Of course, it is all about projects but it is targeting at the highest level in organisations.
Therefore, my New Year’s Resolution is to engage at least 10 organisations at this C-level and have robust conversations with them about such matters as professional project sponsorship, investment in project management and true portfolio management, amongst other matters – check out Mars and Venus as one example of what I am talking about.
I will though, require your help to do this.
The book will be out, as I said, in March, there is a presentation developed and there are two short sharp (1-2 hours) workshop developed to engage and drive the C-level to clear understanding of challenges in this area and offer simple practical advice for improvement.
A sort of ‘How not to get fired at the C-level’ plan of action if you like.
The help I need from you, if you feel this is a challenge in your own organisation, is to get me an invitation to talk to your executives, to help them see the reality, and to help them make the necessary changes to become truly successful at strategic change delivery.
Thank you in helping me with my New Year’s Resolution.
How can I help you?
Well think of this, in the very early hours of 2017 by all means set yourself a target for personal improvement in the coming year but remember the key lessons:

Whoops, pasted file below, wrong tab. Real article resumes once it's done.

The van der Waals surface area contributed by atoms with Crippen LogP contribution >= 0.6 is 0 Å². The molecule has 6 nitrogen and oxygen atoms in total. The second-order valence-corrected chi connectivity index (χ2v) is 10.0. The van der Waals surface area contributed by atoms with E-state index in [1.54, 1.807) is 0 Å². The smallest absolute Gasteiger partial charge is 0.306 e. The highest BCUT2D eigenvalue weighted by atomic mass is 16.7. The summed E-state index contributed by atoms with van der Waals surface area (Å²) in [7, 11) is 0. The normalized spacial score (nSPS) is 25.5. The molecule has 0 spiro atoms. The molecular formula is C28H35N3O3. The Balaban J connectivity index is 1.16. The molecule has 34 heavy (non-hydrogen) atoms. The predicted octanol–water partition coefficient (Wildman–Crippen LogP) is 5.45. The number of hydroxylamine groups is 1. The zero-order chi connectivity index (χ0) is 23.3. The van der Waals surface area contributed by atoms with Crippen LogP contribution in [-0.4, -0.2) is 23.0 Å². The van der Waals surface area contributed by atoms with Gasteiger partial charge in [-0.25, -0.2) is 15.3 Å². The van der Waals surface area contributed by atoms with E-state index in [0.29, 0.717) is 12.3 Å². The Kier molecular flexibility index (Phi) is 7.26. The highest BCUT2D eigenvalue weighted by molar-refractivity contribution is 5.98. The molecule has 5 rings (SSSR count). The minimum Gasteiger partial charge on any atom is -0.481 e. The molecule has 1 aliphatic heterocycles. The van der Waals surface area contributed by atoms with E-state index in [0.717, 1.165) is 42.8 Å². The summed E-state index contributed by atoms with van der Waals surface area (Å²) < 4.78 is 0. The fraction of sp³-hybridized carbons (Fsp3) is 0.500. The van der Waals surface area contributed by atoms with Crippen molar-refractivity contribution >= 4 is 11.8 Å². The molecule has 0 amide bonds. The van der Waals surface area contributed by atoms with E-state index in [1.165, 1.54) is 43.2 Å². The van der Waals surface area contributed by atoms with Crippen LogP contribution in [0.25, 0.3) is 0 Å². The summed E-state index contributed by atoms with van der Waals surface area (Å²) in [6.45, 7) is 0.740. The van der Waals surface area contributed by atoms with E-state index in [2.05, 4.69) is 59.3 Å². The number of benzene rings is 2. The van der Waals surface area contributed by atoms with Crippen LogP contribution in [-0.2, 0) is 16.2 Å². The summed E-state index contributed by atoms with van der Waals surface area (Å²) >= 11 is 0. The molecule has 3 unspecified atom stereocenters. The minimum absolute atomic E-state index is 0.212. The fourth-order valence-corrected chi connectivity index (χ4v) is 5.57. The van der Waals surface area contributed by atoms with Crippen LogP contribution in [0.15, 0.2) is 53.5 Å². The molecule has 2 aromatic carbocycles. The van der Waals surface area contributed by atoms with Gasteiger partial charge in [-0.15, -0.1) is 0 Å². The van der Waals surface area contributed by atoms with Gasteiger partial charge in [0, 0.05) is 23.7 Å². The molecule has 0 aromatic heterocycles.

Happy New Year to all and make it a ‘Productively Lazy’ one!
Peter Taylor is a PMO expert currently leading a Global PMO, with 200 project managers acting as custodians for nearly 5,000 projects around the world, for Kronos Inc. - a billion-dollar software organisation delivering Workforce Management Solutions.
Peter Taylor is also the author of the number 1 bestselling project management book ‘The Lazy Project Manager’, along with many other books on project leadership, PMO development, project marketing, project challenges and executive sponsorship.
In the last 4 years he has delivered over 200 lectures around the world in over 25 countries and has been described as ‘perhaps the most entertaining and inspiring speaker in the project management world today’.
His mission is to teach as many people as possible that it is achievable to ‘work smarter and not harder’ and to still gain success in the battle of the work/life balance.
More information can be found at www.thelazyprojectmanager.com – and through his free podcasts in iTunes.